Adapting GFX: Sigma 35mm ƒ/1.4 DG Art

While the 85/1.4 Art is just about perfect, the wider 35/1.4 Art shows some weakness when trying to cover a 645 medium format sensor. The result is some vignetting at wide open, throughout the focusing range. When stopped down, a bit of hard vignetting appears at the extreme corners. Ultimately, less than 10% of the pixels will be cropped out, ensuring a 45+ MP final result. There’s also the option of using a 5:4 or 3:2 ratio crop. Compared to first party Canon lenses, this is acceptable to me.

Lens updated to latest firmware.

Autofocus works quickly.

Continuous AF is epileptic and useless.

Eye AF is inconsistent, often dropping back into face detect only.

I’ve tried the 24/1.4 and the vignette is even more pronounced to the point of being useless to me. It would be better to wait for the GF 23/4 to go on sale or pick up the Laowa 17/4 if I want an ultra-wide angle field of view. I haven’t been able to try out the Sigma 28/1.4, which I feel might be the lowest acceptable limit of vignetting on wide-angles able to cover the full 645 sensor. This is purely speculation as I’ve only been able to try the Zeiss Distagon 28/2 ZE and found it to be acceptable by my standards.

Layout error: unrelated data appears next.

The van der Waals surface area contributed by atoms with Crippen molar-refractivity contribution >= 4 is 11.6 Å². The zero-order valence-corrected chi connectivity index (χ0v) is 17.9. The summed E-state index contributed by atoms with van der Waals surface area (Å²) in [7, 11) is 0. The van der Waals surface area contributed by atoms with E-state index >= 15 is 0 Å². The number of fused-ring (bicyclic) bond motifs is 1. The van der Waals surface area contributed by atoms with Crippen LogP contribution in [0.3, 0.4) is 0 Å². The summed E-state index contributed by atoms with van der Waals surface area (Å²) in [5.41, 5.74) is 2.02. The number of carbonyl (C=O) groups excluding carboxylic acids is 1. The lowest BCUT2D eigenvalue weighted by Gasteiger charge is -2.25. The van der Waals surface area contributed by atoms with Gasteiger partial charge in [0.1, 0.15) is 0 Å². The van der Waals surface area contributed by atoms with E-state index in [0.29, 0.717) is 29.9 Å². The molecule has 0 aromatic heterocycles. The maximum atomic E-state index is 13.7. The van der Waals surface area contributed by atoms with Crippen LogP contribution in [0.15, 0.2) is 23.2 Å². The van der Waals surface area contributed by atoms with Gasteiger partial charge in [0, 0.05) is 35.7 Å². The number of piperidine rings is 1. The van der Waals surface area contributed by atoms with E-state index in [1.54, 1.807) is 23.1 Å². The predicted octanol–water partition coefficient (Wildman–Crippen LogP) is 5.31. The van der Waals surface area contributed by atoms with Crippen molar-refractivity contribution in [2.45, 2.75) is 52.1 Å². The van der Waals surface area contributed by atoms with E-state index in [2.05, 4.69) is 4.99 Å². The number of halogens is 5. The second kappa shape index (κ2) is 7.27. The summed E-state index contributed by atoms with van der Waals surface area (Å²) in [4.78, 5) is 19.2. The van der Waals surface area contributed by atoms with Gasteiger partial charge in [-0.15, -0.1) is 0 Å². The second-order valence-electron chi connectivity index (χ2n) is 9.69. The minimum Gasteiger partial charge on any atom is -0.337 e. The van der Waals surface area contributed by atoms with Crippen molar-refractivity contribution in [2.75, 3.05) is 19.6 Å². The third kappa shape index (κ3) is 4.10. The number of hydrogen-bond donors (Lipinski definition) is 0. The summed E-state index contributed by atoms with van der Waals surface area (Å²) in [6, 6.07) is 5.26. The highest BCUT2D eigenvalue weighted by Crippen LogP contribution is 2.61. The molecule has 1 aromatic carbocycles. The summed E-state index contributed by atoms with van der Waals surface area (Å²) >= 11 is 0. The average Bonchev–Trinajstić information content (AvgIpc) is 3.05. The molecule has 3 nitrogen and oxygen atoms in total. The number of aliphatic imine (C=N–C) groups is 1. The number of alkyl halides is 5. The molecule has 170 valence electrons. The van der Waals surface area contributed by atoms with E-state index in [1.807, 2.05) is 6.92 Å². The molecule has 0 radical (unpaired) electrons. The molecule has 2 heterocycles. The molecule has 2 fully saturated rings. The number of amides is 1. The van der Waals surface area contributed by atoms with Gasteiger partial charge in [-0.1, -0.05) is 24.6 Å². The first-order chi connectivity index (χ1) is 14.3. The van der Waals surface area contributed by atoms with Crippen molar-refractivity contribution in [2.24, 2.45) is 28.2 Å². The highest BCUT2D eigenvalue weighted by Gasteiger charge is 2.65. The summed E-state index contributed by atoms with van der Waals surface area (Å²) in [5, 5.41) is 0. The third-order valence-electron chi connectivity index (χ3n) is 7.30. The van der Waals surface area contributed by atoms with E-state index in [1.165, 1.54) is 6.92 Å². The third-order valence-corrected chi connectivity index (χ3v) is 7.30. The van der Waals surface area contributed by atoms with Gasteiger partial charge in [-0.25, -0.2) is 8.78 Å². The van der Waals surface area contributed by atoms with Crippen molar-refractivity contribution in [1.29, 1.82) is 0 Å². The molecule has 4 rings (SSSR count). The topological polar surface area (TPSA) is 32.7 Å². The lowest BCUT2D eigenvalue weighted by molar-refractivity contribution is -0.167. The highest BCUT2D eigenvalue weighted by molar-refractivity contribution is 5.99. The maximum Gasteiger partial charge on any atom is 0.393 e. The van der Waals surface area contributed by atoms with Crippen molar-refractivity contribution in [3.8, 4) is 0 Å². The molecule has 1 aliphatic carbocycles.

ƒ/1.4 close focus
ƒ/1.4 infinity focus
ƒ/8 close focus
ƒ/8 infinity focus
ƒ/22 close focus
ƒ/22 infinity focus

Where the Sigma 85/1.4 is a home run, the 35/1.4 is a bit of a mixed bag. For most people, it should be fine. For some, like me, it’s borderline acceptable. For those few, it will be unacceptable. In 35mm crop mode, it works just fine, but for any other mode, it will require a bit of cropping and correction. At wide open, there is a bit more smearing in the extreme corners that sharpen up by ƒ/4 to 5.6.

This lens isn’t ideal but in some ways it exemplifies that “medium format look,” with the shallow depth of field while pulling in a lot of the background. For some, the vignetting at wide apertures may even be desirable with its ability to frame the subject. While the vignetting is less desired for landscapes, it’s weirdly good for environmental portraiture. Altogether, the lens manages to give the output an “old timey” look. Warm it up with a sepia tone or faded, low contrast color and the output has true character… that’s why you’re adapting lenses onto the GFX in the first place, right?

Leave a Reply

Please log in using one of these methods to post your comment: Logo

You are commenting using your account. Log Out /  Change )

Facebook photo

You are commenting using your Facebook account. Log Out /  Change )

Connecting to %s

Create a website or blog at

Up ↑

%d bloggers like this: